Reptiles go with the flow when it comes to staying warm. But even though they do not generate warmth within, reptiles seem able to regulate the rate at which they warm and cool, to make the most of the free heat they pick up. They appear to increase their heart rate while warming, and lower it while cooling. But no one had ever systematically followed how a reptile's blood pressure and shunt systems respond when the animal's pulse races and slows until Gina Galli, Ted Taylor and Tobias Wang began monitoring fresh water turtle's cardiovascular system responses to fluctuating temperatures.
Fitting the animals with monitoring equipment to track their body temperature, heart rate, blood pressure and blood flow rates, the team gently warmed the animals under a lamp and recorded how the reptile's cardiovascular systems responded to the changing temperature.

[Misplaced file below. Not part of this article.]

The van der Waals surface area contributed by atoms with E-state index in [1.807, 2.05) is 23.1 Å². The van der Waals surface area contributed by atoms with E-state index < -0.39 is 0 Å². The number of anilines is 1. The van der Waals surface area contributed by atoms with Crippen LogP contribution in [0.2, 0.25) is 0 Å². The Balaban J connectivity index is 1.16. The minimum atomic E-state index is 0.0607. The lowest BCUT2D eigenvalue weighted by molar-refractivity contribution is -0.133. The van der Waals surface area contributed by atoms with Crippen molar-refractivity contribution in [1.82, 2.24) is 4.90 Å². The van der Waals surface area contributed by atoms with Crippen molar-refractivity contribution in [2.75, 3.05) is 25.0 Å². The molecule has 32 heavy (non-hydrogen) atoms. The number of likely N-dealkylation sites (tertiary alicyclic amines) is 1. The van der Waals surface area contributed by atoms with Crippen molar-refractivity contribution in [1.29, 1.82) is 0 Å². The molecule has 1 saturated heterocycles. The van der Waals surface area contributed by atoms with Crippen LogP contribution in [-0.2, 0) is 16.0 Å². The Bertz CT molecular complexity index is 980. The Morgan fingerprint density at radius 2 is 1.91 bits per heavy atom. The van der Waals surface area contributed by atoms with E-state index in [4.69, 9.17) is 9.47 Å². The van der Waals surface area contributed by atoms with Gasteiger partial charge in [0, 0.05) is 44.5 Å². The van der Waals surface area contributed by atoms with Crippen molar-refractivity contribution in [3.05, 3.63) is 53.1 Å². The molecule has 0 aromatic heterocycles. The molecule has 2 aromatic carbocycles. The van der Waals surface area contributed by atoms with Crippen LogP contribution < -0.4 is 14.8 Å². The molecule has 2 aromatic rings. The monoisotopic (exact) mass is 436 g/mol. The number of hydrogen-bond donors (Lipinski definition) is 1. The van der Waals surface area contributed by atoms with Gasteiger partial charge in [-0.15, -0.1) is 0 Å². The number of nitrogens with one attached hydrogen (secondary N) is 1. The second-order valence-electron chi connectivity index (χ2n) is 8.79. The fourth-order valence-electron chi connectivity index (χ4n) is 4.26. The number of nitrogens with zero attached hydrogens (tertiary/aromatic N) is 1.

Sure enough, as the animals warmed their hearts beat faster, but slowed again when the lamp was switched off and the animals cooled. Monitoring the turtle's blood pressure, the team found that it remained constant, despite the animal's racing pulse. The reptile had reduced the resistance in its systemic system as its heart raced, but increased it again as the animal's heart rate fell while cooling. The animal was able to regulate its blood pressure, to maintain a constant pressure despite its fluctuating heart rate.